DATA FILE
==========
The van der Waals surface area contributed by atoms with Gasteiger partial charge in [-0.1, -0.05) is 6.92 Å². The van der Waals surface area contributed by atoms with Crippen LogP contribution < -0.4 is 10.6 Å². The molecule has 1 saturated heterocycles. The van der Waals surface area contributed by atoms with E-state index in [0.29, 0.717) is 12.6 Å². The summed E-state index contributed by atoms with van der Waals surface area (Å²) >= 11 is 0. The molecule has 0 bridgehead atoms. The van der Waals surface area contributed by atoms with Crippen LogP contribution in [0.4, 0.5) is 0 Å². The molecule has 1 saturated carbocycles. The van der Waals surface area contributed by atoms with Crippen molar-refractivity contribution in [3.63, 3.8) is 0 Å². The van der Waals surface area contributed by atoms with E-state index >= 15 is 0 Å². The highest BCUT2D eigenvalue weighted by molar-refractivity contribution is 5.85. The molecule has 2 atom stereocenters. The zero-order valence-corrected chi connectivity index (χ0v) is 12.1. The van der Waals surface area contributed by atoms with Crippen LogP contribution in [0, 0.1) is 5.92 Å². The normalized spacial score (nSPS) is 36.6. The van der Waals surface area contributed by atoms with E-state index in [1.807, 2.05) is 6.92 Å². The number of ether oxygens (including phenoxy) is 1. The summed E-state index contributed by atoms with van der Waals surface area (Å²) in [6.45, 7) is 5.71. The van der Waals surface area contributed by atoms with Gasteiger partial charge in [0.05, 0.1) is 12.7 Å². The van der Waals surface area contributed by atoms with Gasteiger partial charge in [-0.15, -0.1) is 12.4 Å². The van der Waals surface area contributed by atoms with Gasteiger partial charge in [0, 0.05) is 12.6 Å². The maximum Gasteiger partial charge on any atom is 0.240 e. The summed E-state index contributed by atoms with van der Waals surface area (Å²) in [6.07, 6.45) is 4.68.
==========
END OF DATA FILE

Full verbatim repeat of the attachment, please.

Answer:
The van der Waals surface area contributed by atoms with Gasteiger partial charge in [-0.1, -0.05) is 6.92 Å². The van der Waals surface area contributed by atoms with Crippen LogP contribution < -0.4 is 10.6 Å². The molecule has 1 saturated heterocycles. The van der Waals surface area contributed by atoms with E-state index in [0.29, 0.717) is 12.6 Å². The summed E-state index contributed by atoms with van der Waals surface area (Å²) >= 11 is 0. The molecule has 0 bridgehead atoms. The van der Waals surface area contributed by atoms with Crippen LogP contribution in [0.4, 0.5) is 0 Å². The molecule has 1 saturated carbocycles. The van der Waals surface area contributed by atoms with Crippen molar-refractivity contribution in [3.63, 3.8) is 0 Å². The van der Waals surface area contributed by atoms with E-state index >= 15 is 0 Å². The highest BCUT2D eigenvalue weighted by molar-refractivity contribution is 5.85. The molecule has 2 atom stereocenters. The zero-order valence-corrected chi connectivity index (χ0v) is 12.1. The van der Waals surface area contributed by atoms with Crippen LogP contribution in [0, 0.1) is 5.92 Å². The normalized spacial score (nSPS) is 36.6. The van der Waals surface area contributed by atoms with E-state index in [1.807, 2.05) is 6.92 Å². The number of ether oxygens (including phenoxy) is 1. The summed E-state index contributed by atoms with van der Waals surface area (Å²) in [6.45, 7) is 5.71. The van der Waals surface area contributed by atoms with Gasteiger partial charge in [0.05, 0.1) is 12.7 Å². The van der Waals surface area contributed by atoms with Gasteiger partial charge in [-0.15, -0.1) is 12.4 Å². The van der Waals surface area contributed by atoms with Gasteiger partial charge in [0, 0.05) is 12.6 Å². The maximum Gasteiger partial charge on any atom is 0.240 e. The summed E-state index contributed by atoms with van der Waals surface area (Å²) in [6.07, 6.45) is 4.68.